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First and Forever excerpt AKA Victorian Doctor roleplay


Heavy footsteps on the floorboards, then the door swung open to reveal Willow. He wore a white coat and suspenders, and his red hair was neatly combed back.

“Hi, I mean… hello, Doctor.”

“Good afternoon, Miss Cartwright.”

She hadn’t misheard. He was speaking with a soft, Scottish brogue, and as he looked her up and down, there wasn’t any recognition in his eyes. He might have been seeing her for the first time.

Eden’s face burned. “My, um, father sent me to see you?”

“Of course. Come inside.”

He gestured behind him to a wood-panelled room. Eden entered, her heart thumping. The space looked like a dance hall with dusty floorboards and wide windows. In the middle of the room stood what looked like a supermarket massage chair, covered by a sheet. In the corner she saw a wooden desk, scattered with paper and adorned with a vase of daffodils.

“Sit in the chair,” he directed.

Eden moved toward the centre of the room. As she sat, Willow—Doctor Williams—studied her with faint interest. His gaze lingered on her breasts and he glanced away, his fingers knotting together. Eden saw a fat gold wedding band on his left hand and her stomach contracted. Was he married?

Her face heated as she realised she was being stupid. Of course, he wasn’t married. His character was. The thought, along with how good he looked in the white coat, had her fighting back a smile. It was game on.

“Would you like a glass of water, Miss Cartwright?”

God, that accent. It made Eden want to call off this charade and pull his face between her legs. She tried some showmanship of her own. Clearing her throat, she adopted her mother’s cut-glass English accent. “No, thank you.”

A faint smile creased Willow’s lips. “Very well. Try to relax. This isn’t an interrogation. I’m here to take care of you.”

Eden’s mouth went dry. She wished she’d accepted the glass of water.

The doctor paced the floorboards, hands behind his back. “Your father tells me you’re having trouble at home.”

“I… I suppose so.”

“What kind of trouble, Miss Cartwright?”

She leaned back in what she was now positive was a massage chair. “I don’t know, Doctor. I find it hard to concentrate. I sleep lightly and I’m distracted all the time.”

Willow strode to the edge of his desk and sat on the corner. His coat opened to reveal a fitted shirt, tight enough that Eden could see his pecs.

“Are you lightheaded?” he asked.

“Occasionally.”

“Moody?”

Eden didn’t answer. Yes. Her father thought she was moody. Everyone in her family had thought she was moody because she had more than one mood. Cheerfulness, fake or otherwise, was the only acceptable emotion in the Cartwright house.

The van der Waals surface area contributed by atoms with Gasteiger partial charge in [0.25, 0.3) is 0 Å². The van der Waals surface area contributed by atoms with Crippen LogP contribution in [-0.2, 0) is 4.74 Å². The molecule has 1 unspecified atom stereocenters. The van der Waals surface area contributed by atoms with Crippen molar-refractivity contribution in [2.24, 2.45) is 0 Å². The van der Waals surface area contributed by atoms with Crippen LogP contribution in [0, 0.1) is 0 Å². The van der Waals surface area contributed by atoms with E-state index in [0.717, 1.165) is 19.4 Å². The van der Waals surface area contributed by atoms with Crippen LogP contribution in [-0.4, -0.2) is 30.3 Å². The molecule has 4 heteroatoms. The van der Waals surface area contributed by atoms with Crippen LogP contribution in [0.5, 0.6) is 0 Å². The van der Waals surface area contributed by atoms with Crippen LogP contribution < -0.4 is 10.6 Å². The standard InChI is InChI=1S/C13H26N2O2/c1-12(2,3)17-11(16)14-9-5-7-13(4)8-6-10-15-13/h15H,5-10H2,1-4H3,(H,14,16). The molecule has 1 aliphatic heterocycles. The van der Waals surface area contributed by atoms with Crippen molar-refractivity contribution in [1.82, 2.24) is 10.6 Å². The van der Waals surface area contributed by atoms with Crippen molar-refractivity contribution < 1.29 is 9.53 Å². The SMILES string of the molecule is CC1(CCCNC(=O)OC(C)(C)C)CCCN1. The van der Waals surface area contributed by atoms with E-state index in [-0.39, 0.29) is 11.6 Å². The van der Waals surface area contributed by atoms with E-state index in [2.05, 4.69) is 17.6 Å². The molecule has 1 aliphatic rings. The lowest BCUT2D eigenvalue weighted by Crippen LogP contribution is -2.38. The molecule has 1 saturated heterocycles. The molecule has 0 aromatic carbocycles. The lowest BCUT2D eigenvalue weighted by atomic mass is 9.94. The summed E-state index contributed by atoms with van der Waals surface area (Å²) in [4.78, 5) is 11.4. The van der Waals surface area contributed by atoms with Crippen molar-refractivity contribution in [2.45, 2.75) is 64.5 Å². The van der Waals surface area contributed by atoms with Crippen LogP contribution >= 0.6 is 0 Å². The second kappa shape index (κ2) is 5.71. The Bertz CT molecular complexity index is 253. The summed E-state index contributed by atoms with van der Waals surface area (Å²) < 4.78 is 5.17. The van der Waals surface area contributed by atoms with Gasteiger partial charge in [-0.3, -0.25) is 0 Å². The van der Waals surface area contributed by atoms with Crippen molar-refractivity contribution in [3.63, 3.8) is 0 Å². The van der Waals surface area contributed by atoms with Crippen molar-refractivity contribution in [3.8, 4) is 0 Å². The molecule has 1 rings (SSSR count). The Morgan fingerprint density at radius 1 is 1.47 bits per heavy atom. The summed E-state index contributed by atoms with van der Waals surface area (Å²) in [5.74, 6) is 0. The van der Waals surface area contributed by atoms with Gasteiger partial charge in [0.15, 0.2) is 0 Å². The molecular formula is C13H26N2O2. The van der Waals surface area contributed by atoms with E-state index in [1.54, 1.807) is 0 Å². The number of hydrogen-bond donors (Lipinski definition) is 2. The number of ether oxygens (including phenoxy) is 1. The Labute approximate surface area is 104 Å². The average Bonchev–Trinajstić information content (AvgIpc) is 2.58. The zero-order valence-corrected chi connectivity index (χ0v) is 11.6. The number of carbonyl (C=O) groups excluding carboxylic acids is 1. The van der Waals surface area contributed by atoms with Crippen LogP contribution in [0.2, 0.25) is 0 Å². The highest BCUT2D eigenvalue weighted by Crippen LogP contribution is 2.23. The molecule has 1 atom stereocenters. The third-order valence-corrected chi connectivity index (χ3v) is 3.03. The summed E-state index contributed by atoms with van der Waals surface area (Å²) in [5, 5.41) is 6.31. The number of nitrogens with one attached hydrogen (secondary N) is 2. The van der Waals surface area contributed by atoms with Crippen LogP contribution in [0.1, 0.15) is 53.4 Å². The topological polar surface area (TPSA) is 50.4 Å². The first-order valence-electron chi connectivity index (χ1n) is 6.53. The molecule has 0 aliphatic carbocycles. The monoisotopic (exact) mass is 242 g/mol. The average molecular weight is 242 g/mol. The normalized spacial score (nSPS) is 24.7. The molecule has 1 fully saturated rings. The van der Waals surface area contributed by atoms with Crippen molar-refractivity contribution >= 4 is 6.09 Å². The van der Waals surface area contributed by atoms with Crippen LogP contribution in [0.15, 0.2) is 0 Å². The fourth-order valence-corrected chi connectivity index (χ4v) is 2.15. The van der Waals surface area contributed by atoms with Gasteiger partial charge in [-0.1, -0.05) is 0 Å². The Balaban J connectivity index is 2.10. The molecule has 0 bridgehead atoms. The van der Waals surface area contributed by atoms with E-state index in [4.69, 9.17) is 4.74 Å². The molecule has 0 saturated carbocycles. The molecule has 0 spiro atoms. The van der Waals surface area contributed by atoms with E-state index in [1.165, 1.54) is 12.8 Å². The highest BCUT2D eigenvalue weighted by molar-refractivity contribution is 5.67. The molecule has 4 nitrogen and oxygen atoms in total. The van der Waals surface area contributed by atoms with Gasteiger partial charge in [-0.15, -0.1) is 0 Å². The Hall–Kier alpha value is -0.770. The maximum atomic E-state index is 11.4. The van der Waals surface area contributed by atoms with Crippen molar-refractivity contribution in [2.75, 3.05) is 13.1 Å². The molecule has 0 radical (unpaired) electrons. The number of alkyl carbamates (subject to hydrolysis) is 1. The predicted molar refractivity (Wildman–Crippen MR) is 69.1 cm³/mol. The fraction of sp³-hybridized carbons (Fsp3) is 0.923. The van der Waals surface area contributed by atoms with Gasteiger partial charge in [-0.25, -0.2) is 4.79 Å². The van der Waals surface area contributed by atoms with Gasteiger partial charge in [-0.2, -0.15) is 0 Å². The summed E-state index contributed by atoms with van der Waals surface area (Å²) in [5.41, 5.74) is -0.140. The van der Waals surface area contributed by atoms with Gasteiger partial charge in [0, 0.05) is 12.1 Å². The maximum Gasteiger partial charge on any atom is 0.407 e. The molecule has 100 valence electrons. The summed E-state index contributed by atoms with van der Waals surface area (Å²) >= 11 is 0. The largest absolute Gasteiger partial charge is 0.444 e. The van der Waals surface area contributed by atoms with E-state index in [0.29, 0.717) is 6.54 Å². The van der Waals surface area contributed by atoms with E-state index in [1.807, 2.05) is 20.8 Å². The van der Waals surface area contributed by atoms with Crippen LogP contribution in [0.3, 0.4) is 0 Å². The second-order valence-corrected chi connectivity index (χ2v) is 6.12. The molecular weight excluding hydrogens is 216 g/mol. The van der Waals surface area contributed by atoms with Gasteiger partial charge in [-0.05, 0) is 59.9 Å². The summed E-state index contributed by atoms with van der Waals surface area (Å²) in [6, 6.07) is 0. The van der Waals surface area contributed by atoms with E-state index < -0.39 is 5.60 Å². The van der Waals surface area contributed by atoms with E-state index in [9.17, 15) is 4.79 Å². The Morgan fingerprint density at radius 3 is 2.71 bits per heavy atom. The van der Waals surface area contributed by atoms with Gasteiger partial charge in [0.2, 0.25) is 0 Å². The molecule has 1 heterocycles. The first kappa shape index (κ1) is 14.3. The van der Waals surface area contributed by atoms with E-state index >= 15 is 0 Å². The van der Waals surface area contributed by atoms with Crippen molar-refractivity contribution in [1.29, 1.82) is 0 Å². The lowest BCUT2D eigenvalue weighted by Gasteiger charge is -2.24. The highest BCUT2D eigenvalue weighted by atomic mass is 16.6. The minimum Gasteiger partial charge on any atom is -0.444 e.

“Lass?” Doctor Williams’ voice was edged with impatience. God, this motherfucker could act.

“I suppose I am moody,” she offered.

“Do you cry often?”

Eden hadn’t cried for years, but that probably wasn’t in keeping with her character. “Almost every night.”

He nodded curtly. “Your father is also concerned that you aren’t expressing any interest in young men who are coming to visit you.”

He said it straight-faced, without so much as a gleam in his eyes, but Eden’s cheeks burned with the understanding she and Willow were really, actually playing doctor.

“I-I don’t know how I’m supposed to be around men,” she told him.

“A lot of women just enjoy being looked at.”

Eden gazed out of the nearby window, ignoring the modern buildings, the airplane she could see passing over the city.

“Do you enjoy being looked at, Miss Cartwright?”

Eden shrugged, then realised that wasn’t very Victorian. She glanced at Willow. “I don’t know. It’s difficult. Everyone has so many ideas about who I should be. Sometimes I just want to be left alone.”

Willow slid off his desk and walked toward her. “Miss Cartwright, you don’t need to worry about what you should be. You’ll soon have a husband to make happy and children to care for.”

Eden clenched her jaw. That was her worst nightmare—a future out of her hands, paths she’d never be allowed to take.

“Miss Cartwright, what is your relationship with your parents like?”

“My parents just don’t understand me. Most of the time, I want to get away from them.”

Doctor Williams bowed his head, as though she’d said something disturbing. “Miss Cartwright, it’s time we had a difficult conversation.”

“Yes, Doctor?”

His expression grew stern. “Your father is concerned you are… corrupting yourself.”

His voice rasped on the last syllable, as though he could just imagine her doing it.

Eden pressed her thighs together. “Oh.”

“Do you know what I mean when I say ‘corrupting yourself’, lass?”

She knew she loved him calling her that. “I-I think so.”

“And are you?”


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